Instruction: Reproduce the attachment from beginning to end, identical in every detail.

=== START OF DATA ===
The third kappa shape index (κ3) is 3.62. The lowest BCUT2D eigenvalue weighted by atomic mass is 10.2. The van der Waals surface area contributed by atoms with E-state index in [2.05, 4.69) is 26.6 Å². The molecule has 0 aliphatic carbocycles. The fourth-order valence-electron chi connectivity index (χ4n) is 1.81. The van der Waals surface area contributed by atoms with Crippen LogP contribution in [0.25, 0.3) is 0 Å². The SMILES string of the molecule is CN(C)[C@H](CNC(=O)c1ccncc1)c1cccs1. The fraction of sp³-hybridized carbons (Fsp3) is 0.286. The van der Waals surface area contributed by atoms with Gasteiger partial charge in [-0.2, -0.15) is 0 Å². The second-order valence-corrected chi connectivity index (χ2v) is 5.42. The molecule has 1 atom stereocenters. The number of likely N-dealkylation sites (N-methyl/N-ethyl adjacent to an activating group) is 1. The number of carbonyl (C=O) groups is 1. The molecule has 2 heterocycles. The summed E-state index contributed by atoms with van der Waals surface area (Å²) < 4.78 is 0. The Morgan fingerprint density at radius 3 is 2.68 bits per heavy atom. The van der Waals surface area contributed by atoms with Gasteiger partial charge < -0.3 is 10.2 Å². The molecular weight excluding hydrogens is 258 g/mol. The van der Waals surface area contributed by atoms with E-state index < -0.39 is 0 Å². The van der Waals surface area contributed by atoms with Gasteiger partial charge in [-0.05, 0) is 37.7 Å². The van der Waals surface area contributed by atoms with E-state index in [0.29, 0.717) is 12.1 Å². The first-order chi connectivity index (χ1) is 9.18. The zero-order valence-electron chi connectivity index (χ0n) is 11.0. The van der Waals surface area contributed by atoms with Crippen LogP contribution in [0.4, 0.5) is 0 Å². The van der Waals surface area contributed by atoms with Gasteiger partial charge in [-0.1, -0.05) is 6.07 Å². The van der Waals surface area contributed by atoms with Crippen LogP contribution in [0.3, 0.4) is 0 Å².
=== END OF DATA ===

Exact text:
The third kappa shape index (κ3) is 3.62. The lowest BCUT2D eigenvalue weighted by atomic mass is 10.2. The van der Waals surface area contributed by atoms with E-state index in [2.05, 4.69) is 26.6 Å². The molecule has 0 aliphatic carbocycles. The fourth-order valence-electron chi connectivity index (χ4n) is 1.81. The van der Waals surface area contributed by atoms with Crippen LogP contribution in [0.25, 0.3) is 0 Å². The SMILES string of the molecule is CN(C)[C@H](CNC(=O)c1ccncc1)c1cccs1. The fraction of sp³-hybridized carbons (Fsp3) is 0.286. The van der Waals surface area contributed by atoms with Gasteiger partial charge in [-0.2, -0.15) is 0 Å². The second-order valence-corrected chi connectivity index (χ2v) is 5.42. The molecule has 1 atom stereocenters. The number of likely N-dealkylation sites (N-methyl/N-ethyl adjacent to an activating group) is 1. The number of carbonyl (C=O) groups is 1. The molecule has 2 heterocycles. The summed E-state index contributed by atoms with van der Waals surface area (Å²) < 4.78 is 0. The Morgan fingerprint density at radius 3 is 2.68 bits per heavy atom. The van der Waals surface area contributed by atoms with Gasteiger partial charge < -0.3 is 10.2 Å². The molecular weight excluding hydrogens is 258 g/mol. The van der Waals surface area contributed by atoms with E-state index < -0.39 is 0 Å². The van der Waals surface area contributed by atoms with Gasteiger partial charge in [-0.05, 0) is 37.7 Å². The van der Waals surface area contributed by atoms with E-state index in [0.29, 0.717) is 12.1 Å². The first-order chi connectivity index (χ1) is 9.18. The zero-order valence-electron chi connectivity index (χ0n) is 11.0. The van der Waals surface area contributed by atoms with Crippen LogP contribution in [0.4, 0.5) is 0 Å². The van der Waals surface area contributed by atoms with Gasteiger partial charge in [-0.1, -0.05) is 6.07 Å². The van der Waals surface area contributed by atoms with Crippen LogP contribution in [0.3, 0.4) is 0 Å².